Did you know that when your children learn to walk, they have not yet developed bones in their feet, and their feet will continue to develop until their late-teens? Although it’s not the first thing you expect to hear from a little one’s shoe brand, Bobux thinks our young children should not be laced into shoes. It’s this scientific and niche design approach that has given the company a leg up on international competition.
“We see ourselves as a global brand and we happen to be based in New Zealand,” says Bobux CEO Andrew Sharp. The children’s footwear brand has a solid footing in its niche market, exporting 90 percent of its products to 34 countries with elite stockists, including Nordstorm and Harrods.
Since moving into footwear from soft soles, Bobux has grown at 10-15 percent per year. Greg Parmenter, marketing manager of Bobux says: "With new CEO Andrew Sharp, we are forecasting 20-25 percent growth over the next eight years. We are currently selling half a million pairs worldwide with an initial target of one million pairs by 2020 and two million by 2024."
Bobux has just released a limited edition range of childrens’ shoes, Aktiv & Xplorer, with French designer Solène Roure. One of two smaller injections in Bobux’s seasonal calendar, the collection focuses on internationally recognised fashion concepts. And Roure, having worked with Nike, Louis Vuitton, North Face and Levi’s was well placed to create eight unique designs.
“I think New Zealand has a strong market for quality and as niche exporters we need to be that and take it to the world,” says Sharp. “You’ve got to be realistic. You’re competing with Nike, you’re competing with Adidas.” Citing kiwi companies such as Icebreaker, he says New Zealanders have an amazing ability to build intuitive brands and, in fitting with the late Paul Callaghan’s vision, he says we should focus on clever design and quality as a country as we export.
Collaboration is key at Bobux. Since its inception in 1991, it has called on foot experts, partnered with podiatrists and studied the mechanics of ‘jumping little maniacs’. In 2015 Bobux created the X range with Prada and Adidas designer Sean Maisano, which won a Red Dot award for product design in Germany and a bronze award at the Best Awards in 2014 – The company has since won silver for its Bobux Blaze at the Best Awards in 2015.
The shoes, which range from $45-$100, focus on three very different stages of little people’s lives; as newborns and pre-walkers, first walkers and toddlers and pre-schoolers – to ensure shoes are fit for each specific stage. “We’ve always had a major focus on foot health,” says Sharp. “We want our parents to have piece of mind … they trust us.” Bobux’s design thinking is close to the supply chain – regular testings with the end consumer ensure it achieves “the quality deserving of our customers”, he says.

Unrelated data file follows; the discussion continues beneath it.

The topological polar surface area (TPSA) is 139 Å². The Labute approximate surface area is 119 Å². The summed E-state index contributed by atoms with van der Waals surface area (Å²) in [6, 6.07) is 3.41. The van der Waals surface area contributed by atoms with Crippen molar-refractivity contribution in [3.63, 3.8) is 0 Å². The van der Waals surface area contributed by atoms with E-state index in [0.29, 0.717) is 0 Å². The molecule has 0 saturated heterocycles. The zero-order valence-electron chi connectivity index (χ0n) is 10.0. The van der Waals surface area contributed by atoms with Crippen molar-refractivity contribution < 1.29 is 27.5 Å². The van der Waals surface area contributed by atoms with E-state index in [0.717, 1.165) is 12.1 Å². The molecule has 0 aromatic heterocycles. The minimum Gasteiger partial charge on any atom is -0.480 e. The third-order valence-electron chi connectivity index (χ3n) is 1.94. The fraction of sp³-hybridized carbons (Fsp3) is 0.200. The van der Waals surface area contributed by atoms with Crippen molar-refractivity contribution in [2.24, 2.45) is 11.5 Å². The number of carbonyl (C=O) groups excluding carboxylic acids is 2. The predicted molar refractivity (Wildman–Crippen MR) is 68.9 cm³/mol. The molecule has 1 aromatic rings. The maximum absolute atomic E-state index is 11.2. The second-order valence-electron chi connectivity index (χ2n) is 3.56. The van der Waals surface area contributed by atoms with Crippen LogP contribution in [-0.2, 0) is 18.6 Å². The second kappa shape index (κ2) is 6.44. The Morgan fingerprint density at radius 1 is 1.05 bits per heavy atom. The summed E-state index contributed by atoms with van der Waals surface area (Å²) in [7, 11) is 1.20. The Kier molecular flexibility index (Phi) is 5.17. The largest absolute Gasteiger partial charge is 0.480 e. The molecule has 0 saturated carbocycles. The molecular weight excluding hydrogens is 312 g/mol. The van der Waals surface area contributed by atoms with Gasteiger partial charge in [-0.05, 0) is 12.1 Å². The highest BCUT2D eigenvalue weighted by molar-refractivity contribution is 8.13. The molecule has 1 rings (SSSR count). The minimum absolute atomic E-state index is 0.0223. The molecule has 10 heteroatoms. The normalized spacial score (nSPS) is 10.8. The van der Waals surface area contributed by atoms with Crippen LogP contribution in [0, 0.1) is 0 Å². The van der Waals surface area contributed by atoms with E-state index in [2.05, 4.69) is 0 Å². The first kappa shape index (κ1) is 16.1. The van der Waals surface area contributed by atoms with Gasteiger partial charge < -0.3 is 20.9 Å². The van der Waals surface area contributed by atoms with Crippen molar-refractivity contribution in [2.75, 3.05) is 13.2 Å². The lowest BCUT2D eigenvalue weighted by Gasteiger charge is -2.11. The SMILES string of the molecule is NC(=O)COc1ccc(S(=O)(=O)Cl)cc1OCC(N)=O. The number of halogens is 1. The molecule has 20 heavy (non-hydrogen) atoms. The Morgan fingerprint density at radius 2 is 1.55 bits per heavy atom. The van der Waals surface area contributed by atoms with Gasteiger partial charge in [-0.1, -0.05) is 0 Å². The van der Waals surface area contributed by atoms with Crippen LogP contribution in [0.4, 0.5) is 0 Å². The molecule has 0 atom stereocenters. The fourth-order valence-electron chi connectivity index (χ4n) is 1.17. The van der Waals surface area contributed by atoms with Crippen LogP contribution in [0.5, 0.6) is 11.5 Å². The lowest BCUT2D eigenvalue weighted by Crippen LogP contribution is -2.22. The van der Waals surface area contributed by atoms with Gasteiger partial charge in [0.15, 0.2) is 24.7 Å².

Bobux was first manufactured in the founders Chris and Colleen Bennett’s basement. They kept manufacturing for 17 years but now Bobux’s East Tamaki factory services only a small market, keeping on sewers that have worked with the company for 20 years. Their latest collaboration was manufactured in Indonesia, a decision Sharp says was down to the high quality of leather and good treatment of animals there.
Footwear manufacturing in New Zealand has been on the decline for several years, however some manufacturers, such as McKinlays Footwear, which was established in Dunedin in 1879, are still going strong. And although designer footwear designer Minnie Cooper reluctantly closed her brick-and-mortar stores mid 2015 she has since opened a shop at her Auckland factory in Avondale.
Allbirds is another unique footwear company driven by New Zealanders, with the help of American investors. Co-founder and co-CEO Tim Brown of the woolen sneaker brand told Idealog earlier this year that quality is key to Allbirds' point of difference. “If we were selling through Footlocker, we’d be like all the other guys and we'd have to make the shoes for $9. So we have an opportunity from our margins to make it out of 16 micron New Zealand wool,” he said.
A number of designer childrenswear and footwear brands have bounced on to the New Zealand market. Pretty Brave is a children’s footwear company tapping into the quality kidswear market, with hand-made soft leather shoes in a range of designer styles, including high-tops, espadrilles and moccasins that retail from $40-$70.
When Trelise Cooper closed her flagship childrenswear store in Newmarket in 2011 she told Stuff: ''It is our intention is to revive the Trelise Cooper Kids label in the future once global economic conditions improve.'' And it seems the time has come, with Little Trelise opening this year.
With parents wanting the best for their young children quality products need to be more than just good looking, and Bobux's unique mindset has walked the talk.
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